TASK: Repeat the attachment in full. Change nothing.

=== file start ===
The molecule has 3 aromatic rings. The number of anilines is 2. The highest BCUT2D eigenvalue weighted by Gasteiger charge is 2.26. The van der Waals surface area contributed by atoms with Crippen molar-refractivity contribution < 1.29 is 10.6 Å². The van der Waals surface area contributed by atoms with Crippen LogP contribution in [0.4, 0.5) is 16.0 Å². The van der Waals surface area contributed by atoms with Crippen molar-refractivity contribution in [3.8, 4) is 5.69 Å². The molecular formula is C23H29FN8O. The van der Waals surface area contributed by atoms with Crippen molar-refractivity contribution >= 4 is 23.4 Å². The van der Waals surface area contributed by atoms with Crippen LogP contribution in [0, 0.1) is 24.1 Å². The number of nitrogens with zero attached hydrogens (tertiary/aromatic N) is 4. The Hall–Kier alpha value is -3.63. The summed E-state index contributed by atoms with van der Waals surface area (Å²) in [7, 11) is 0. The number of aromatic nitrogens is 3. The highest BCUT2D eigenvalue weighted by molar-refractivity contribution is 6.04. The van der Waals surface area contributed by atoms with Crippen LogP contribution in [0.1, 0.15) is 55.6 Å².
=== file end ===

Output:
The molecule has 3 aromatic rings. The number of anilines is 2. The highest BCUT2D eigenvalue weighted by Gasteiger charge is 2.26. The van der Waals surface area contributed by atoms with Crippen molar-refractivity contribution < 1.29 is 10.6 Å². The van der Waals surface area contributed by atoms with Crippen LogP contribution in [0.4, 0.5) is 16.0 Å². The van der Waals surface area contributed by atoms with Crippen molar-refractivity contribution in [3.8, 4) is 5.69 Å². The molecular formula is C23H29FN8O. The van der Waals surface area contributed by atoms with Crippen molar-refractivity contribution >= 4 is 23.4 Å². The van der Waals surface area contributed by atoms with Crippen LogP contribution in [0, 0.1) is 24.1 Å². The number of nitrogens with zero attached hydrogens (tertiary/aromatic N) is 4. The Hall–Kier alpha value is -3.63. The summed E-state index contributed by atoms with van der Waals surface area (Å²) in [7, 11) is 0. The number of aromatic nitrogens is 3. The highest BCUT2D eigenvalue weighted by molar-refractivity contribution is 6.04. The van der Waals surface area contributed by atoms with Crippen LogP contribution in [0.1, 0.15) is 55.6 Å².